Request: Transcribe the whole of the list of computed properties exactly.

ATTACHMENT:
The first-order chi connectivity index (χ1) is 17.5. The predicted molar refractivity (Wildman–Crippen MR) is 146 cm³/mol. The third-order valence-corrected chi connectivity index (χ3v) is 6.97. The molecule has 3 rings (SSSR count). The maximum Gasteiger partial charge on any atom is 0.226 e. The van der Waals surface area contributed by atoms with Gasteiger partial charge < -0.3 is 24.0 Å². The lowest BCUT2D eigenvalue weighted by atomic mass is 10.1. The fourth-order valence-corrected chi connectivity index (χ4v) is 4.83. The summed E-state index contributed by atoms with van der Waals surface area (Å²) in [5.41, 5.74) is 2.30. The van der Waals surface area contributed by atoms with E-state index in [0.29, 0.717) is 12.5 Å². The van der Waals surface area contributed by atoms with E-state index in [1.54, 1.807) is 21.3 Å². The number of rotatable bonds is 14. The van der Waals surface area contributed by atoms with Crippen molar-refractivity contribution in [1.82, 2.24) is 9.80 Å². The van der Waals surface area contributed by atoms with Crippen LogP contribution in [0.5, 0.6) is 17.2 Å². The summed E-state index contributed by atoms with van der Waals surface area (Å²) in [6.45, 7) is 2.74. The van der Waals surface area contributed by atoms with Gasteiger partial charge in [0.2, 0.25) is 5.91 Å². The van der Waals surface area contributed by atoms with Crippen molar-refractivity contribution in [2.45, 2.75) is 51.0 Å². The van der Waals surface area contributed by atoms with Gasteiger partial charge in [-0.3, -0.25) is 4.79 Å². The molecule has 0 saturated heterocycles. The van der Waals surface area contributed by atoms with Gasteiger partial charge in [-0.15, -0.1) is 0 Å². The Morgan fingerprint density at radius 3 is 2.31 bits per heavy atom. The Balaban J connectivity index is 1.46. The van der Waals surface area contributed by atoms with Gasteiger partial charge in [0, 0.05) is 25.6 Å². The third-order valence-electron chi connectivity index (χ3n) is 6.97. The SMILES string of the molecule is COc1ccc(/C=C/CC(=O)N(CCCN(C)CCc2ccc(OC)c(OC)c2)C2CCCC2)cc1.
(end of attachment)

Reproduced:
The first-order chi connectivity index (χ1) is 17.5. The predicted molar refractivity (Wildman–Crippen MR) is 146 cm³/mol. The third-order valence-corrected chi connectivity index (χ3v) is 6.97. The molecule has 3 rings (SSSR count). The maximum Gasteiger partial charge on any atom is 0.226 e. The van der Waals surface area contributed by atoms with Gasteiger partial charge < -0.3 is 24.0 Å². The lowest BCUT2D eigenvalue weighted by atomic mass is 10.1. The fourth-order valence-corrected chi connectivity index (χ4v) is 4.83. The summed E-state index contributed by atoms with van der Waals surface area (Å²) in [5.41, 5.74) is 2.30. The van der Waals surface area contributed by atoms with E-state index in [0.29, 0.717) is 12.5 Å². The van der Waals surface area contributed by atoms with E-state index in [1.54, 1.807) is 21.3 Å². The number of rotatable bonds is 14. The van der Waals surface area contributed by atoms with Crippen molar-refractivity contribution in [1.82, 2.24) is 9.80 Å². The van der Waals surface area contributed by atoms with Crippen LogP contribution in [0.5, 0.6) is 17.2 Å². The summed E-state index contributed by atoms with van der Waals surface area (Å²) in [6.45, 7) is 2.74. The van der Waals surface area contributed by atoms with Gasteiger partial charge in [0.2, 0.25) is 5.91 Å². The van der Waals surface area contributed by atoms with Crippen molar-refractivity contribution in [2.45, 2.75) is 51.0 Å². The van der Waals surface area contributed by atoms with Gasteiger partial charge in [-0.3, -0.25) is 4.79 Å². The molecule has 0 saturated heterocycles. The van der Waals surface area contributed by atoms with Gasteiger partial charge in [-0.15, -0.1) is 0 Å². The Morgan fingerprint density at radius 3 is 2.31 bits per heavy atom. The Balaban J connectivity index is 1.46. The van der Waals surface area contributed by atoms with Gasteiger partial charge in [0, 0.05) is 25.6 Å². The third-order valence-electron chi connectivity index (χ3n) is 6.97. The SMILES string of the molecule is COc1ccc(/C=C/CC(=O)N(CCCN(C)CCc2ccc(OC)c(OC)c2)C2CCCC2)cc1.